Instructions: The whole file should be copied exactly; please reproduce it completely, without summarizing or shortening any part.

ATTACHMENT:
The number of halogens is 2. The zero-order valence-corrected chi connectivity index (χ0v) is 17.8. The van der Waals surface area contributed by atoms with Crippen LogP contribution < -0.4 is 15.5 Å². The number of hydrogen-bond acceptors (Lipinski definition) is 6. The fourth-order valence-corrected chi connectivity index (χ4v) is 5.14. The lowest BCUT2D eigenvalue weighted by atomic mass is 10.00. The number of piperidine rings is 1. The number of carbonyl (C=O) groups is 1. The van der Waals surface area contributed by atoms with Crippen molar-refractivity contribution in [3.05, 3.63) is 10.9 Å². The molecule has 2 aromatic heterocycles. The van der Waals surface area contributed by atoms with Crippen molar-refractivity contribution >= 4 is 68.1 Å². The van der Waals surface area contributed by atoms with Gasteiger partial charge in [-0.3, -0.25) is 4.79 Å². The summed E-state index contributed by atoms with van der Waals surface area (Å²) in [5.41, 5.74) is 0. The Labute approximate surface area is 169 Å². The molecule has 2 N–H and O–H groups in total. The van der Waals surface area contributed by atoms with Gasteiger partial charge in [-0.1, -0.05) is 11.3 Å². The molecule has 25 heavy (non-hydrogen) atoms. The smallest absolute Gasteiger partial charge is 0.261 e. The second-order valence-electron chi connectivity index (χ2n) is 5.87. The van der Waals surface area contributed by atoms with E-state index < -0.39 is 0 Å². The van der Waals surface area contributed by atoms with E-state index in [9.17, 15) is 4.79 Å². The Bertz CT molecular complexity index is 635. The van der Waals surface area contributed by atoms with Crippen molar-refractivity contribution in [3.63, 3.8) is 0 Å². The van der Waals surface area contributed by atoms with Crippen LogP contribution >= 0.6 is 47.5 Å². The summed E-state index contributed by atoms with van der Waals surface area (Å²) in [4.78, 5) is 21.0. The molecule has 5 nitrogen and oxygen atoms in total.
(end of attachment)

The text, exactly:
The number of halogens is 2. The zero-order valence-corrected chi connectivity index (χ0v) is 17.8. The van der Waals surface area contributed by atoms with Crippen LogP contribution < -0.4 is 15.5 Å². The number of hydrogen-bond acceptors (Lipinski definition) is 6. The fourth-order valence-corrected chi connectivity index (χ4v) is 5.14. The lowest BCUT2D eigenvalue weighted by atomic mass is 10.00. The number of piperidine rings is 1. The number of carbonyl (C=O) groups is 1. The van der Waals surface area contributed by atoms with Crippen molar-refractivity contribution in [3.05, 3.63) is 10.9 Å². The molecule has 2 aromatic heterocycles. The van der Waals surface area contributed by atoms with Crippen molar-refractivity contribution >= 4 is 68.1 Å². The van der Waals surface area contributed by atoms with Gasteiger partial charge in [-0.3, -0.25) is 4.79 Å². The summed E-state index contributed by atoms with van der Waals surface area (Å²) in [5.41, 5.74) is 0. The Labute approximate surface area is 169 Å². The molecule has 2 N–H and O–H groups in total. The van der Waals surface area contributed by atoms with Gasteiger partial charge in [-0.1, -0.05) is 11.3 Å². The molecule has 25 heavy (non-hydrogen) atoms. The smallest absolute Gasteiger partial charge is 0.261 e. The second-order valence-electron chi connectivity index (χ2n) is 5.87. The van der Waals surface area contributed by atoms with E-state index < -0.39 is 0 Å². The van der Waals surface area contributed by atoms with E-state index in [9.17, 15) is 4.79 Å². The Bertz CT molecular complexity index is 635. The van der Waals surface area contributed by atoms with Crippen molar-refractivity contribution in [3.63, 3.8) is 0 Å². The van der Waals surface area contributed by atoms with Crippen LogP contribution >= 0.6 is 47.5 Å². The summed E-state index contributed by atoms with van der Waals surface area (Å²) in [4.78, 5) is 21.0. The molecule has 5 nitrogen and oxygen atoms in total.